HTTPS static site with Hugo and Terraform

We’ve known for over a decade that faster websites are better – users respond better to sites that load quickly (both Cloudflare and Mozilla have good overviews on why). Yet all too often I find myself using websites that are frustratingly slow. Having a fast website can be easier than having a slow one – you don’t need layered caches, premium DNS, a tuned Wordpress install, a fast database, or an expensive web host… you just need a static site.

By static, I mean a site that is pre-rendered – where every user is served the same content. You can still personalize the site with client-side JavaScript, and deploy updates hundreds of times per day; we just want the web server to have almost no work to do when a user visits your site. That way, your users see your site immediately, instead of waiting while your server renders the site.

Some commercial web hosts will help you build static sites – but for the price, you can’t beat a handful of open-source tools and Amazon’s web services. This website – a fast static site like the one described below – costs about $0.15/month to host, which is hard to beat.

Get the source code

You can see a complete working example of this entire stack in my hugo-terraform-aws repository on GitHub.

I will be covering the design and functional elements here so that you have a good understanding of how everything fits together. If you’re already comfortable working with Terraform and Hugo, it’s much faster to simply change the variables mentioned in the README and deploy.


You’ll find many good tutorials for creating static websites, and for the tools you can use to create them. As of early 2020, I couldn’t find a single source that did everything I wanted – which meant pulling bits from a lot different sources. Some of the limitations I encountered were –

  • No Terraform state store
  • Broken redirects when using S3 origin for CloudFront
  • Missing public bucket policies, or do not disable the public access block
  • Not using Hugo’s new deployment features
  • No HTTPS, or certificate in wrong region
  • No logs for buckets and distributions
  • Old Terraform syntax
  • Put credentials in Terraform vars, rather than aws configure
  • Requiring Route53 for DNS

My goal is to show you what we did when building the static site for DexManus (a startup I am advising), which avoided the issues above and resulted in a website that is fast, secure, and easy to update.


Working backward from end user to site editing, the components I use are –

  • AWS CloudFront to deliver the website to end users from hundreds of locations around the globe. Putting the site close to the user (from a network perspective) minimizes connection times.
  • AWS S3 to host the website files. CloudFront updates its cache of the site from the files hosted in S3 – you don’t upload to CloudFront directly.
  • Terraform to deploy and configure all of the AWS infrastructure.
  • Hugo is a static site generator that allows me to write content in Markdown (text files), and combine them with my site template to get static HTML.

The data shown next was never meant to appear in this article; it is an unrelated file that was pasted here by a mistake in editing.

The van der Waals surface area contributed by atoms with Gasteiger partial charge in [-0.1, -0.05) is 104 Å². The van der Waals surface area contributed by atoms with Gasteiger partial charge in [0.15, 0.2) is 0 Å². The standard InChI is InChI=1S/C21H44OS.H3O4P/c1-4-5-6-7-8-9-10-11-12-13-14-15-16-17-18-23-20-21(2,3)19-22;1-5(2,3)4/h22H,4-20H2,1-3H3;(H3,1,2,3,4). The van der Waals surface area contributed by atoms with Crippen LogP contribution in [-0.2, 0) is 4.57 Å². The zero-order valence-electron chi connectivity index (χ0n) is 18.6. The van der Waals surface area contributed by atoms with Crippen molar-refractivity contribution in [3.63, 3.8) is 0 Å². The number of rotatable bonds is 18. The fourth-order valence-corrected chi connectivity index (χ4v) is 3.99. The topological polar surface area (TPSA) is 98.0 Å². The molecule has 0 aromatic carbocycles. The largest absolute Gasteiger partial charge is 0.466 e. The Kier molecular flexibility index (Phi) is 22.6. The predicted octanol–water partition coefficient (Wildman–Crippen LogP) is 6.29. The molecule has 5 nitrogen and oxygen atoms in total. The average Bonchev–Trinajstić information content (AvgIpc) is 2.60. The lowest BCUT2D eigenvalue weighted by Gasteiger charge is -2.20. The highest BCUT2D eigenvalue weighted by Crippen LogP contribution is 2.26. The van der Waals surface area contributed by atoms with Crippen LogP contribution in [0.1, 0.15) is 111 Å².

Setting up static site infrastructure with Terraform

The first step in creating our static site is setting up the hosting infrastructure. This diagram shows everything we will need to set up:

Static site infrastructure

While we could set up everything manually using the AWS console, that’s a lot of steps to get right – and there won’t be any record of what we did. Using Terraform allows us to specify all of the settings we care about in one place, regardless of AWS service, and source control them along with our site files.

Terraform IAM user

Before we start using Terraform, we’ll need an AWS user for it to run as. This user will need to have sufficient permissions to create the AWS infrastructure mentioned above. I used a user that had full control of S3 and CloudFront, and limited ACM/IAM permissions (you may want to be more selective):


If you don’t already have a suitable user, create one in the AWS console (make sure Programmatic Access is selected for access type). We’ll create another user for publishing later, using Terraform.

Log in with your infrastructure user before continuing; set the AWS Access Key ID and Secret Access Key, and leave the defaults as-is:

$ aws configure

Terraform state bucket (optional)

Terraform maintains a state store with metadata about the infrastructure you manage with it (more details here). Strictly speaking, if you’re the only one managing the infrastructure you can use the on-disk state file Terraform will create by default, but if you are working as part of a team – or want to keep the store in a more reliable place – you can use S3 as a remote state store.

To create a bucket for a state store with Terraform itself, create a configuration like the following in separate directory:

provider "aws" {
  region  = "ca-central-1"

resource "aws_s3_bucket" "tf_state" {
  bucket = "static-site-state-bucket-name"
  # Enable versioning so we can see the full revision history of our state files
  versioning {
    enabled = true

  # Enable server-side encryption
  server_side_encryption_configuration {
    rule {
      apply_server_side_encryption_by_default {
        sse_algorithm = "AES256"

See the infra/state directory for a slightly expanded example that makes use of a file – variables allow you to change the configuration to suit your needs from a single place.

We’re ready to create the state bucket – initialize Terraform, review what it will do, and apply it. Terraform will let you know once the new bucket is created:

$ terraform init
$ terraform apply
aws_s3_bucket.tf_state: Creating...
aws_s3_bucket.tf_state: Creation complete after 4s [id=example-static-site-state]

Apply complete! Resources: 1 added, 0 changed, 0 destroyed.


s3_backend_bucket = example-static-site-state
s3_backend_key = global/s3/terraform.tfstate
s3_backend_region = ca-central-1

Now that you have a state bucket, switch back to your site infrastructure directory (infra/site in the example) and add an S3 backend to your configuration, with the name and region of the bucket you just created.